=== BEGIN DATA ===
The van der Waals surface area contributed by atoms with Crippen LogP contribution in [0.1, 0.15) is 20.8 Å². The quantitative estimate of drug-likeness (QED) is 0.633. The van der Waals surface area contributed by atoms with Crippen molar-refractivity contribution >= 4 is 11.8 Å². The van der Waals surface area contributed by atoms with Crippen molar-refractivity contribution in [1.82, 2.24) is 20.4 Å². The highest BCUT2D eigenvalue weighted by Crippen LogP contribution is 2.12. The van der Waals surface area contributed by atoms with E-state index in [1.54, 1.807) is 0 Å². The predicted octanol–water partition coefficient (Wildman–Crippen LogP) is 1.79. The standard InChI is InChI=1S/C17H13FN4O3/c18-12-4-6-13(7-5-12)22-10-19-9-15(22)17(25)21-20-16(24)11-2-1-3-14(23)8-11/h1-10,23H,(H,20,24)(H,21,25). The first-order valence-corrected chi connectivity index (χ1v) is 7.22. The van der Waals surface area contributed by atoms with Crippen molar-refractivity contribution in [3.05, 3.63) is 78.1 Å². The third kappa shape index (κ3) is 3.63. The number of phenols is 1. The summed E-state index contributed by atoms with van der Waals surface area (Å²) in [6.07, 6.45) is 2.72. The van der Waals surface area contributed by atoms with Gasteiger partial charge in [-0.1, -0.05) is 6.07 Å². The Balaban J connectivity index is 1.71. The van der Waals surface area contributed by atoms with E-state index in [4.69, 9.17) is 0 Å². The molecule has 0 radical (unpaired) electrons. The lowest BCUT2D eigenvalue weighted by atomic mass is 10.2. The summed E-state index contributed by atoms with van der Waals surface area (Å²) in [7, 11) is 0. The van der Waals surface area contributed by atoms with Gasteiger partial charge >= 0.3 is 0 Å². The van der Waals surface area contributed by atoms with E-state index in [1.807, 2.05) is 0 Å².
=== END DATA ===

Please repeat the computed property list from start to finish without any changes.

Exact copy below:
The van der Waals surface area contributed by atoms with Crippen LogP contribution in [0.1, 0.15) is 20.8 Å². The quantitative estimate of drug-likeness (QED) is 0.633. The van der Waals surface area contributed by atoms with Crippen molar-refractivity contribution >= 4 is 11.8 Å². The van der Waals surface area contributed by atoms with Crippen molar-refractivity contribution in [1.82, 2.24) is 20.4 Å². The highest BCUT2D eigenvalue weighted by Crippen LogP contribution is 2.12. The van der Waals surface area contributed by atoms with E-state index in [1.54, 1.807) is 0 Å². The predicted octanol–water partition coefficient (Wildman–Crippen LogP) is 1.79. The standard InChI is InChI=1S/C17H13FN4O3/c18-12-4-6-13(7-5-12)22-10-19-9-15(22)17(25)21-20-16(24)11-2-1-3-14(23)8-11/h1-10,23H,(H,20,24)(H,21,25). The first-order valence-corrected chi connectivity index (χ1v) is 7.22. The van der Waals surface area contributed by atoms with Crippen molar-refractivity contribution in [3.05, 3.63) is 78.1 Å². The third kappa shape index (κ3) is 3.63. The number of phenols is 1. The summed E-state index contributed by atoms with van der Waals surface area (Å²) in [6.07, 6.45) is 2.72. The van der Waals surface area contributed by atoms with Gasteiger partial charge in [-0.1, -0.05) is 6.07 Å². The Balaban J connectivity index is 1.71. The van der Waals surface area contributed by atoms with E-state index in [4.69, 9.17) is 0 Å². The molecule has 0 radical (unpaired) electrons. The lowest BCUT2D eigenvalue weighted by atomic mass is 10.2. The summed E-state index contributed by atoms with van der Waals surface area (Å²) in [7, 11) is 0. The van der Waals surface area contributed by atoms with Gasteiger partial charge >= 0.3 is 0 Å². The van der Waals surface area contributed by atoms with E-state index in [1.807, 2.05) is 0 Å².